How is conversion accredited by the time they see or click an ad?
With the Facebook Attribution tool, you can go back and give credit all the way back to 90-days ago when someone had clicked on your ad and/or viewed your ad. This is important because it’s another distinction for when credit can be given (e.g. when an ad is visible and when the conversion happens). Let’s say for instance you have a longer sales cycle and it can take up to 90 days before someone makes a decision. If you are only viewing attribution with Facebook ads manager you are shortchanging the value of your ads.
With Facebook Ads Manager attribution, the default is 28-day click and 1-day view which can also be misconstruing when looking at the data. You are assuming someone will convert within 28 days of clicking on the ad or within one day of viewing an ad. This is why being able to give credit as far back as possible is very helpful to understand the true value of your ads.
How to Setup the Facebook Attribution Tool
There is some setup involved in getting the Facebook attribution tool to show you everything you would like to see. The first step is you need to have added the Facebook base pixel to your website. This pixel code will allow you to set up whether desired actions or conversions are taking place on your website. Without this whether you are using the Facebook Attribution tool or the Facebook Ad Manager you won’t be able to track results. This will take some tech skills and coding to set up which is why oftentimes it is not set up. Along with the pixel and conversions set up, there are also several items that need to be set up to ensure the data is coming in clean. This includes reviewing the data sources and referring domains as well as adding all of the ad platforms you are currently using.
Attribution Tool Terms
We have thrown out a lot of terms here so just review, here is what they mean:
Events in Facebook Attribution are the same as conversion in Google Analytics. It’s a piece of code that tracks particular actions.
Custom Conversion is used when trying to avoid using coding. A custom conversion can be set up by tracking when a thank you page fires.
Offline Events are events that are tracked by third-party tools. You can connect these third party tools to Facebook’s platform and pump in those results. A common one is tracking phone call data through tools like CallRail. While Callrail will flow into the regular Facebook Ads Manager data it is not currently possible to have this flow into the Facebook Attribution tool.
Facebook Attribution Tool Attribution Models
Even Credit – The even credit model is used to consider the full conversion path and give each touchpoint equal credit for a conversion regardless of where it appeared on a conversion path or if it was animpression,click, orvisit.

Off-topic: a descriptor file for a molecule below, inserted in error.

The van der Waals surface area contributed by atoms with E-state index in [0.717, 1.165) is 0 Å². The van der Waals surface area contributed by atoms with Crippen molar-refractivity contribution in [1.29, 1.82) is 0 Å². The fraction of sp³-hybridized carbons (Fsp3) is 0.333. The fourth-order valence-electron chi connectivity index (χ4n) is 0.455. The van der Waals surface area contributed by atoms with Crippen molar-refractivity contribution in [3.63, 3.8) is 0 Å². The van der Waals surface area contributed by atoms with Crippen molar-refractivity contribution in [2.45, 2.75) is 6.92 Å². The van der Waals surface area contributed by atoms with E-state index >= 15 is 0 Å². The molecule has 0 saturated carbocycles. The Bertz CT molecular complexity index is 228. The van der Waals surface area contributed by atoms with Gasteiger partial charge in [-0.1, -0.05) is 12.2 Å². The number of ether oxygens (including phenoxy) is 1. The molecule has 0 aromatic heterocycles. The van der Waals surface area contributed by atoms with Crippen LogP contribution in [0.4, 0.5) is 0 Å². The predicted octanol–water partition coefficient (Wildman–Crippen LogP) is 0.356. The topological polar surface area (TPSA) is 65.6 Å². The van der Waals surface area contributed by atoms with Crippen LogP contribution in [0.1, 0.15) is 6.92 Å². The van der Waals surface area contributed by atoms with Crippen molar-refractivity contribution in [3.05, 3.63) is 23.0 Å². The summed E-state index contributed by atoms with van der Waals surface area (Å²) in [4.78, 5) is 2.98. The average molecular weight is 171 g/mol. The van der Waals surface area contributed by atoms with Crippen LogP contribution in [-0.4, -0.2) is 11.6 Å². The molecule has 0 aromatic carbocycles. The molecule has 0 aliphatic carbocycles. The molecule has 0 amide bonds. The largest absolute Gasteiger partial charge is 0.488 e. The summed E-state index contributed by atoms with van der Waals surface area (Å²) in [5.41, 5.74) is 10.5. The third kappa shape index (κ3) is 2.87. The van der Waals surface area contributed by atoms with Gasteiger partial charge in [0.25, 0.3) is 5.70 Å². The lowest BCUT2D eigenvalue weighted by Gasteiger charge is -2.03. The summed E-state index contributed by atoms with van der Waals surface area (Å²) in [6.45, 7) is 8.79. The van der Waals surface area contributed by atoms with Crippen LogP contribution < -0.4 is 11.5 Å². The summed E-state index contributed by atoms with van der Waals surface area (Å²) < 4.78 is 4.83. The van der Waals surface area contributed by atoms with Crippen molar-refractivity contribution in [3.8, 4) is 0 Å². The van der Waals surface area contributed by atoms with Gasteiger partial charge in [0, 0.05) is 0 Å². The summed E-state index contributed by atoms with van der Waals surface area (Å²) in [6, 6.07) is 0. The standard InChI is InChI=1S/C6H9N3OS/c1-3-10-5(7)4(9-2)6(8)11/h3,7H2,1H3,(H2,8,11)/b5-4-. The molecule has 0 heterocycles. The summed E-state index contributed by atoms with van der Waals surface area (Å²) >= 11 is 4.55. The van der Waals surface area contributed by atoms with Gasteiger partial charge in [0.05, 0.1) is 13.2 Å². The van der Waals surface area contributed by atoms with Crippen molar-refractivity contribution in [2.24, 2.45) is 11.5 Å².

First Click First Visit – The first click or visit attribution model gives 100% of the credit for a conversion to the first click or visit that happened on a conversion path.
First Touch – The first-touch attribution model gives 100% of the credit for a conversion to the firstclick orvisit that happened in aconversion path. If there was no click or visit, then it will credit the first impression.
Last Click or Visit – The lastclick orvisit attribution model gives 100% credit to the last click or visit that happened in aconversion path.
Positional Attribution Model – The positional attribution model gives a specific percentage of the credit for aconversion to the first and lasttouchpoints in aconversion path, with the remaining credit distributed evenly across all other touchpoints.
Time Decay – The time decay attribution model gives an increasing percentage of the credit for aconversion totouchpoints as they get closer in time to the conversion.
Use the tools that are available to measure the data for both organic and paid channels and understand the results to make the most out of marketing dollars.
All in all, whether looking at Google Analytics or the Facebook Attribution tool it’s important to understand that they look at data differently and therefore you should ever expect them to match. Naturally, each platform wants to award themselves credit because they want the ad dollars. So using multiple platforms and understanding how attribution is awarded, it allows marketers to cross-reference the data for a more factual awareness of what’s working and what’s not. All of this data ultimately should drive marketing decisions to move conversions forward.